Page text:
News

Television and Internet News

Target audience: General public

Television news is broadcast at regular intervals during the day, usually morning, evening, and night, and whenever important news demands that other programming be interrupted. WWW news sites (like CNN.com) are also an important news resource. They can be accessed at any time; they can provide links to other information sources on the Web; and they allow users to explore on their own.

Picture of a television news broadcast
Strengths:
  • Web links allow exploration of related information
  • Immediate access to breaking stories
  • Stories updated regularly and often
  • Access to first-hand interviews & video footage
Considerations:
  • WWW sites and broadcast media aren't always archived and preserved; stories can "disappear" overnight
  • Commercialism (ads, banners, editorial choices driven by sponsors) may create bias and sensationalism
  • Can be difficult to access the story you want

Newspapers

Target audience: General public, usually in a specific city or region

Daily publications with accounts of the day's events and other features. Most newspapers are typically published for a single city or town (Courier-Journal), while papers from the largest cities (The New York Times) have a more global readership, and others target a specialized audience (Wall Street Journal).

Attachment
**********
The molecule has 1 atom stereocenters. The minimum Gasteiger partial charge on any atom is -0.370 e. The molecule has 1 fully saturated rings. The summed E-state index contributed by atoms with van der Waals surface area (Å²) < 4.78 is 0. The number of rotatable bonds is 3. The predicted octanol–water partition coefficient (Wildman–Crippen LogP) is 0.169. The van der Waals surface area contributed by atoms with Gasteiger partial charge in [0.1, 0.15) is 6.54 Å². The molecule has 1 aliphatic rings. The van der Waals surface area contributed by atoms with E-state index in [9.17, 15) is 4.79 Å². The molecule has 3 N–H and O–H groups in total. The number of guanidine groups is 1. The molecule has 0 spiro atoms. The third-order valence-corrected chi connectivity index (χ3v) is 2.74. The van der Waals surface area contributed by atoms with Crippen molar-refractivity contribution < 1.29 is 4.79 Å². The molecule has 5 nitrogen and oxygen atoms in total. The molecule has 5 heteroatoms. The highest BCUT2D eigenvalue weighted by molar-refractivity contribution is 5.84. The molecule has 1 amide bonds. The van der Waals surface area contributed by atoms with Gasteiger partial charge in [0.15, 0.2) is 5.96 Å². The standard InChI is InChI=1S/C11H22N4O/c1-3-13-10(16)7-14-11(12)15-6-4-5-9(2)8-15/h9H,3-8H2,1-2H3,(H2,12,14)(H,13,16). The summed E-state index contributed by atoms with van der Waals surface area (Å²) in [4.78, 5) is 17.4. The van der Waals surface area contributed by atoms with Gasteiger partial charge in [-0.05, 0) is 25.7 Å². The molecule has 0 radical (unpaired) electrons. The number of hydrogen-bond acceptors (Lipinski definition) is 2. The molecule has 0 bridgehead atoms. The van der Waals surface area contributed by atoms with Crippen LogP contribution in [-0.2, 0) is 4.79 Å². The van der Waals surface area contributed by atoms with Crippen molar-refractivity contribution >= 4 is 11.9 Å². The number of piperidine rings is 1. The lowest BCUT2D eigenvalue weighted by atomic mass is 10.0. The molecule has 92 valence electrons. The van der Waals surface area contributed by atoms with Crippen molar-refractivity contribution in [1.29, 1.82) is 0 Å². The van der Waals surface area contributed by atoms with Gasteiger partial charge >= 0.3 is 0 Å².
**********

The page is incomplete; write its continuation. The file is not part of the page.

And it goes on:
Picture of three folded newspapers
Strengths:
  • Local perspectives on a story
  • Primary source for events
  • Good for local news stories too small to be published elsewhere
Considerations:
  • Large city papers may publish separate city and national editions with different content
  • Articles written with newest developments first and background information later (pyramid style)
  • Back issues of most papers, when available, are normally only on microfilm or in Web archives
  • Web versions usually differ from print versions

Steely Library phone number:  859.572.5457